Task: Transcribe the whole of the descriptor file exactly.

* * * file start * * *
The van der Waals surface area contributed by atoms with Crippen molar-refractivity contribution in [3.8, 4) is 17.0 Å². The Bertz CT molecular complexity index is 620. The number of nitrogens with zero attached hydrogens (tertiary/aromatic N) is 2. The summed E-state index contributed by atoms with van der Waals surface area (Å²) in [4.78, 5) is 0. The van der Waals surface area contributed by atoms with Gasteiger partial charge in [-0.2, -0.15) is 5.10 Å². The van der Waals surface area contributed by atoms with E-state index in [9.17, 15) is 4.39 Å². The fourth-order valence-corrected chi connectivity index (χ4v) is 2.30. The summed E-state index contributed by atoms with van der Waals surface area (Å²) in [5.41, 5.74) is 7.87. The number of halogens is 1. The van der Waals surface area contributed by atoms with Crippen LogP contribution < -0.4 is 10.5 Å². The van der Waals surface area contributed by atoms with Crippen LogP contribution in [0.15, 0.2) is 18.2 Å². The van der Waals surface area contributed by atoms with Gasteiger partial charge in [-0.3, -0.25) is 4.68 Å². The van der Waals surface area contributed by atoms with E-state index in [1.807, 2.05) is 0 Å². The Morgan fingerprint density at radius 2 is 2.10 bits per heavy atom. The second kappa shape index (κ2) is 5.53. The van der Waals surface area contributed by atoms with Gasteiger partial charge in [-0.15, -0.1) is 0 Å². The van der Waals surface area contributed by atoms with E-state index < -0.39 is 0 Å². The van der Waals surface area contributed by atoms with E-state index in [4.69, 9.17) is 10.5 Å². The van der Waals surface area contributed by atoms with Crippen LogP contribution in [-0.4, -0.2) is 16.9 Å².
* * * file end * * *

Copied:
The van der Waals surface area contributed by atoms with Crippen molar-refractivity contribution in [3.8, 4) is 17.0 Å². The Bertz CT molecular complexity index is 620. The number of nitrogens with zero attached hydrogens (tertiary/aromatic N) is 2. The summed E-state index contributed by atoms with van der Waals surface area (Å²) in [4.78, 5) is 0. The van der Waals surface area contributed by atoms with Gasteiger partial charge in [-0.2, -0.15) is 5.10 Å². The van der Waals surface area contributed by atoms with E-state index in [9.17, 15) is 4.39 Å². The fourth-order valence-corrected chi connectivity index (χ4v) is 2.30. The summed E-state index contributed by atoms with van der Waals surface area (Å²) in [5.41, 5.74) is 7.87. The number of halogens is 1. The van der Waals surface area contributed by atoms with Crippen LogP contribution < -0.4 is 10.5 Å². The van der Waals surface area contributed by atoms with Crippen LogP contribution in [0.15, 0.2) is 18.2 Å². The van der Waals surface area contributed by atoms with Gasteiger partial charge in [-0.3, -0.25) is 4.68 Å². The van der Waals surface area contributed by atoms with E-state index in [1.807, 2.05) is 0 Å². The Morgan fingerprint density at radius 2 is 2.10 bits per heavy atom. The second kappa shape index (κ2) is 5.53. The van der Waals surface area contributed by atoms with Gasteiger partial charge in [-0.15, -0.1) is 0 Å². The van der Waals surface area contributed by atoms with E-state index < -0.39 is 0 Å². The van der Waals surface area contributed by atoms with E-state index in [4.69, 9.17) is 10.5 Å². The van der Waals surface area contributed by atoms with Crippen LogP contribution in [-0.4, -0.2) is 16.9 Å².